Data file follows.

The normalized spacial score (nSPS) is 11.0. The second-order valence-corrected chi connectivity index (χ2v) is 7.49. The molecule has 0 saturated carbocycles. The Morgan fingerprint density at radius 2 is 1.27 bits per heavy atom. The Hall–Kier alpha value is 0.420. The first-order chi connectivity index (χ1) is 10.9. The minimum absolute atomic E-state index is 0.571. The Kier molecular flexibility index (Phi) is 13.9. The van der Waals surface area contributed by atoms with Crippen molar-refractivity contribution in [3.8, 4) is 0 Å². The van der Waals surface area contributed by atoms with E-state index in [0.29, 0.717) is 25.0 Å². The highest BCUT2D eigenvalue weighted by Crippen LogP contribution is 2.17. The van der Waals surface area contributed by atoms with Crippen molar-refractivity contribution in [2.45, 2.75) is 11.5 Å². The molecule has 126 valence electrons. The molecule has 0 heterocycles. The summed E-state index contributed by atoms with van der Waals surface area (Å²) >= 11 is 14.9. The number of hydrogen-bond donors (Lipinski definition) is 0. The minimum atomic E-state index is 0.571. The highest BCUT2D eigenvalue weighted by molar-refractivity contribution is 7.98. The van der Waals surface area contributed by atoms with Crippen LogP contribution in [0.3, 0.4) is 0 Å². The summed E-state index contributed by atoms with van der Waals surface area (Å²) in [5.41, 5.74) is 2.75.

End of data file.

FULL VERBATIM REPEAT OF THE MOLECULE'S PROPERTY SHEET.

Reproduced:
The normalized spacial score (nSPS) is 11.0. The second-order valence-corrected chi connectivity index (χ2v) is 7.49. The molecule has 0 saturated carbocycles. The Morgan fingerprint density at radius 2 is 1.27 bits per heavy atom. The Hall–Kier alpha value is 0.420. The first-order chi connectivity index (χ1) is 10.9. The minimum absolute atomic E-state index is 0.571. The Kier molecular flexibility index (Phi) is 13.9. The van der Waals surface area contributed by atoms with Crippen molar-refractivity contribution in [3.8, 4) is 0 Å². The van der Waals surface area contributed by atoms with E-state index in [0.29, 0.717) is 25.0 Å². The highest BCUT2D eigenvalue weighted by Crippen LogP contribution is 2.17. The van der Waals surface area contributed by atoms with Crippen molar-refractivity contribution in [2.45, 2.75) is 11.5 Å². The molecule has 126 valence electrons. The molecule has 0 heterocycles. The summed E-state index contributed by atoms with van der Waals surface area (Å²) >= 11 is 14.9. The number of hydrogen-bond donors (Lipinski definition) is 0. The minimum atomic E-state index is 0.571. The highest BCUT2D eigenvalue weighted by molar-refractivity contribution is 7.98. The van der Waals surface area contributed by atoms with Crippen LogP contribution in [0.3, 0.4) is 0 Å². The summed E-state index contributed by atoms with van der Waals surface area (Å²) in [5.41, 5.74) is 2.75.